Think faucet, not ocean. When you think about your law firm’s cash flow, it shouldn’t ebb and flow like the tide. It should be a constant, steady stream.
But if your law firm is like many others, you may have been struggling to ensure your cash flow stays consistent — especially in the aftermath of the pandemic. This can really hurt your firm’s bottom line.
Most small law firms and midsize law firms have past due accounts, which can kill your cash flow and make it possible to pay your employees and bills. And it’s often uncomfortable to ask your clients for money!
Some practice areas may be doing better than others. But no matter the current state of your law practice’s financial health, you’ll always find that there are opportunities to reduce costs, improve lawyer productivity, and get more cash in the door.
How can I improve my law firm’s cash flow management?
If you’re struggling to keep your firm’s cash flow consistent, here are 10 steps that you can take to improve your law firm’s current cash flow.
1. Assess your law firm’s financial health.
If you haven’t yet taken the time to do a deep dive into the status of your law firm’s finances, start there. One place to start is by projecting your firm’s cash flow by month, quarter, and year.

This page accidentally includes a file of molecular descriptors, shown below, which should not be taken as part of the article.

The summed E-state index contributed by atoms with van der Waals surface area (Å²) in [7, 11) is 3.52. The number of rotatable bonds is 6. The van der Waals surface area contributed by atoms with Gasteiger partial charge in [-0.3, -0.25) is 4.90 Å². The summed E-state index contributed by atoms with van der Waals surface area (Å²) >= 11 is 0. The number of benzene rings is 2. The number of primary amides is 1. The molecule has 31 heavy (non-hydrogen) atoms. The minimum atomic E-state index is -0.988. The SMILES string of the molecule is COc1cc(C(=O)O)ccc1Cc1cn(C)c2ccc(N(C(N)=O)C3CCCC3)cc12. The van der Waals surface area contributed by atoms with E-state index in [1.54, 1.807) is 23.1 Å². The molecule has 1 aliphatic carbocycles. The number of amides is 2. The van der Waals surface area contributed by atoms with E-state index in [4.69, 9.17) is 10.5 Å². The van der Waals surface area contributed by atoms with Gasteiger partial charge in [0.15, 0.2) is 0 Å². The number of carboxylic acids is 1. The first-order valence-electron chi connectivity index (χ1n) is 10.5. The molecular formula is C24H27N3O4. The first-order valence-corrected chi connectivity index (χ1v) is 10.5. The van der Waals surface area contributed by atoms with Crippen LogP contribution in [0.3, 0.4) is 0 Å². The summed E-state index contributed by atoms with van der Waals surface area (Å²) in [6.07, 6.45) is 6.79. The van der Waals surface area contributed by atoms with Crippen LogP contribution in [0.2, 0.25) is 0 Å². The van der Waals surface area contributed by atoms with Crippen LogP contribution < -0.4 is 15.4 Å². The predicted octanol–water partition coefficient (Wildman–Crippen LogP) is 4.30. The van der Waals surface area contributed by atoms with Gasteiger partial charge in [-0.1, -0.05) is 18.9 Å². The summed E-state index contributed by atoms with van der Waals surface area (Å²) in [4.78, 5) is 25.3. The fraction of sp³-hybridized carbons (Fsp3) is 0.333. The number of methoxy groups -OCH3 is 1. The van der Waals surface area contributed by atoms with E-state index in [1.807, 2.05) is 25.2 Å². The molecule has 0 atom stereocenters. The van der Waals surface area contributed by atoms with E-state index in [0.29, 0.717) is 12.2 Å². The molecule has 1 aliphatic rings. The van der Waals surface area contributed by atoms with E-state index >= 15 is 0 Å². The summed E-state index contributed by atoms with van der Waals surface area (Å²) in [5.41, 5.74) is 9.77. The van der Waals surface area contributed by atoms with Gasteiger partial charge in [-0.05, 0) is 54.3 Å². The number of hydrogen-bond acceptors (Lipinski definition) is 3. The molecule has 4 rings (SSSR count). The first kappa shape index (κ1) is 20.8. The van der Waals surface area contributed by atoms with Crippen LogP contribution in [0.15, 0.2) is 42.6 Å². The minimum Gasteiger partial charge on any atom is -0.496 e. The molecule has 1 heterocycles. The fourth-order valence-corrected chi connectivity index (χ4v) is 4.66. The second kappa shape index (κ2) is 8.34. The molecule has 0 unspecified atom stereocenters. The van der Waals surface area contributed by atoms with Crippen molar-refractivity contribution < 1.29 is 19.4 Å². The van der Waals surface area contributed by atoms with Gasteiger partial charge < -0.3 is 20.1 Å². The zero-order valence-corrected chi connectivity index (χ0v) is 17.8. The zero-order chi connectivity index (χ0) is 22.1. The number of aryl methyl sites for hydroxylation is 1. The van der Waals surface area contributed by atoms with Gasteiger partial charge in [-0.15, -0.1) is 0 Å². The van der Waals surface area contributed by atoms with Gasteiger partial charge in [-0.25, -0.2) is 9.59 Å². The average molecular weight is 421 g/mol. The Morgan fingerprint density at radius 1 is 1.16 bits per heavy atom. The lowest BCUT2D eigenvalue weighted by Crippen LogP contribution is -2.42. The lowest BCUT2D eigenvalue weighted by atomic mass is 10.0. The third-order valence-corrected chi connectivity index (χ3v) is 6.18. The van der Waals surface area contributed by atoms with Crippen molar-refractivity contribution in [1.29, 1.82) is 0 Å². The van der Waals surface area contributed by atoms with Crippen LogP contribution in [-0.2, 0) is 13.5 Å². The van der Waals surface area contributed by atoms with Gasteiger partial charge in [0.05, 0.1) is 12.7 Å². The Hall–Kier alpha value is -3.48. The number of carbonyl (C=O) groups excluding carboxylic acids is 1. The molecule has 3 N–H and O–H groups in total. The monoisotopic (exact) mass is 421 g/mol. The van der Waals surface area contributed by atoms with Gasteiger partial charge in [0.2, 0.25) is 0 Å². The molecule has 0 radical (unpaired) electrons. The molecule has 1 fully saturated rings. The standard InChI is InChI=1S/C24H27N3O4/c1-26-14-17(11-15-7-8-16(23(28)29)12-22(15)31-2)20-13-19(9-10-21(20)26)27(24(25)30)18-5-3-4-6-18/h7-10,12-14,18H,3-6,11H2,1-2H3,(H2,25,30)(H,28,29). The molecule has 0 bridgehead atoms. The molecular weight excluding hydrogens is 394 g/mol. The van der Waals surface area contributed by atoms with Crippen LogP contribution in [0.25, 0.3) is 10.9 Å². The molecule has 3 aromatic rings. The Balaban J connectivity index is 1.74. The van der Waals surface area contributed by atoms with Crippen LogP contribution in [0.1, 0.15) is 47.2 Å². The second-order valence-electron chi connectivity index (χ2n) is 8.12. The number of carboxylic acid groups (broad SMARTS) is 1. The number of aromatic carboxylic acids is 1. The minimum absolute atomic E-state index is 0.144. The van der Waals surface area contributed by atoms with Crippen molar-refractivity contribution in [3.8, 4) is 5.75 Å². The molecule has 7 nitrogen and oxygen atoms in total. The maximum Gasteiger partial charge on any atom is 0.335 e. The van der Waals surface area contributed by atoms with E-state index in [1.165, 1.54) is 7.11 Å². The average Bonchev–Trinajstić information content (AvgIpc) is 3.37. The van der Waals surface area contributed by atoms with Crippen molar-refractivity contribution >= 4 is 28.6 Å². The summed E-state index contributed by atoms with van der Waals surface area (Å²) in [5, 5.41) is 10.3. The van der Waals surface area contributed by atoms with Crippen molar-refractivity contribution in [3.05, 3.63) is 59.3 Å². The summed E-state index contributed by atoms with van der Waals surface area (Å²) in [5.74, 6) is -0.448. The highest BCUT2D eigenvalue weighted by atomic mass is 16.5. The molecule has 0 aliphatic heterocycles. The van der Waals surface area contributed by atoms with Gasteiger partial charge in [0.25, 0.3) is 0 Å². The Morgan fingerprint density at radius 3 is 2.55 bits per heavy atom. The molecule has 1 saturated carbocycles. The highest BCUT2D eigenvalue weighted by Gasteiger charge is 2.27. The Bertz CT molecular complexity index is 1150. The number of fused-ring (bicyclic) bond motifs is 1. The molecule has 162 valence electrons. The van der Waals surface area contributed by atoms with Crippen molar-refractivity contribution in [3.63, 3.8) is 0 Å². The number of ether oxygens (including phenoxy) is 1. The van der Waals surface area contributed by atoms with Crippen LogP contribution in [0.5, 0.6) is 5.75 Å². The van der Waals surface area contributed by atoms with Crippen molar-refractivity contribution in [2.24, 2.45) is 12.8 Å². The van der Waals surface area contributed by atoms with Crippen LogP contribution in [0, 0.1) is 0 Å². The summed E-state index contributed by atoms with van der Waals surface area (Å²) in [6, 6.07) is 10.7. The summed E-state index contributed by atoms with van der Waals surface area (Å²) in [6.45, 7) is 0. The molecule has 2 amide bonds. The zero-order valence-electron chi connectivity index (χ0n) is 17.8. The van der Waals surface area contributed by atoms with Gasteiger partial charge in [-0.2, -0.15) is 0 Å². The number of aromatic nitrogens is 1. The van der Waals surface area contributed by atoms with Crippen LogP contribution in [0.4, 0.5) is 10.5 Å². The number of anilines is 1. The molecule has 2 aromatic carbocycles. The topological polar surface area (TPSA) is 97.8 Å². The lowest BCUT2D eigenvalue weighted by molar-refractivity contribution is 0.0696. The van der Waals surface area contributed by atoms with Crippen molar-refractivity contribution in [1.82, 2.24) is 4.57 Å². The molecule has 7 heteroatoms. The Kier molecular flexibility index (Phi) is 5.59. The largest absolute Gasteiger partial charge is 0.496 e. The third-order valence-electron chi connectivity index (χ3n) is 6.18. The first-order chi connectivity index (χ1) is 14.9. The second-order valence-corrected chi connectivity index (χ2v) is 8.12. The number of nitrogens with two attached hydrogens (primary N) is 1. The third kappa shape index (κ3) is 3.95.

Begin by understanding your fixed expenses, such as your rent and utilities. Then add in fluctuating costs such as payroll. Consider whether there are any opportunities to reduce your costs by negotiating with your service providers, such as your phone or internet companies, or to set up a fixed payment structure for your utilities so you can better predict your expenses.
Once you’ve pinned down your costs, it’s time to estimate how much client revenue you expect to receive. This will give you a sense of whether you’ve got a negative or positive cash flow.
2. Establish a cash flow forecast.
Once you get a handle on your law firm’s current finances, you’ll be able to create an accurate cash flow forecast. And with the right practice management software, you’ll be able to quickly generate billing and accounting reports so you can understand your incoming receivables, study where you’re making and losing money, and compare your firm’s cash flow over time.
3. Make it easier for lawyers to bill their time.
When legal professionals are busy and stressed, they’re less likely to focus on keeping accurate accounts of where they spend all of their billable hours. If the lawyers in your firm aren’t keeping up to date with the hours they bill, you’re likely suffering from billing leakage. They may be losing up to 30% of their billable time!